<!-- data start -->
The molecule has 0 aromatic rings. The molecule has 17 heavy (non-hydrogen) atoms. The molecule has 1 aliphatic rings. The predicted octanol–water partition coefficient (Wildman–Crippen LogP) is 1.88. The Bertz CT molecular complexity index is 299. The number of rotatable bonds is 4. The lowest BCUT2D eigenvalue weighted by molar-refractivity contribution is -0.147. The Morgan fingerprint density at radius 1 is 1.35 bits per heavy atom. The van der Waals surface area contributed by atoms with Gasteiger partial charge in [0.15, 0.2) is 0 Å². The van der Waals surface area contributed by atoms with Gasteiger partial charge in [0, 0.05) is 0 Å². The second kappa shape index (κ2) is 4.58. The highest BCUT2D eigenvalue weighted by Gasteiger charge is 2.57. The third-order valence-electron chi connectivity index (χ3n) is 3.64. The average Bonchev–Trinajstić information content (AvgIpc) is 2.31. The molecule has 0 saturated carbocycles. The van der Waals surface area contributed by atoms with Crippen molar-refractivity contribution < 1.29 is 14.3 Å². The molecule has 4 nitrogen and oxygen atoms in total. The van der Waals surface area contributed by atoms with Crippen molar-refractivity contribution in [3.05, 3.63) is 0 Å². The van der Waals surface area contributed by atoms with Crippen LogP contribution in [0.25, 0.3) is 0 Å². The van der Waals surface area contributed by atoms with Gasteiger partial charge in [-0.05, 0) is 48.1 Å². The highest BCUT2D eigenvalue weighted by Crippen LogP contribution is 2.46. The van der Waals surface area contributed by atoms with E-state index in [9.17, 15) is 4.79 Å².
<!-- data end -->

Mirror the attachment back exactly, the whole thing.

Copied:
The molecule has 0 aromatic rings. The molecule has 17 heavy (non-hydrogen) atoms. The molecule has 1 aliphatic rings. The predicted octanol–water partition coefficient (Wildman–Crippen LogP) is 1.88. The Bertz CT molecular complexity index is 299. The number of rotatable bonds is 4. The lowest BCUT2D eigenvalue weighted by molar-refractivity contribution is -0.147. The Morgan fingerprint density at radius 1 is 1.35 bits per heavy atom. The van der Waals surface area contributed by atoms with Gasteiger partial charge in [0.15, 0.2) is 0 Å². The van der Waals surface area contributed by atoms with Gasteiger partial charge in [0, 0.05) is 0 Å². The second kappa shape index (κ2) is 4.58. The highest BCUT2D eigenvalue weighted by Gasteiger charge is 2.57. The third-order valence-electron chi connectivity index (χ3n) is 3.64. The average Bonchev–Trinajstić information content (AvgIpc) is 2.31. The molecule has 0 saturated carbocycles. The van der Waals surface area contributed by atoms with Crippen molar-refractivity contribution < 1.29 is 14.3 Å². The molecule has 4 nitrogen and oxygen atoms in total. The van der Waals surface area contributed by atoms with Crippen molar-refractivity contribution in [3.05, 3.63) is 0 Å². The van der Waals surface area contributed by atoms with Crippen LogP contribution in [0.25, 0.3) is 0 Å². The van der Waals surface area contributed by atoms with Gasteiger partial charge in [-0.05, 0) is 48.1 Å². The highest BCUT2D eigenvalue weighted by Crippen LogP contribution is 2.46. The van der Waals surface area contributed by atoms with E-state index in [9.17, 15) is 4.79 Å².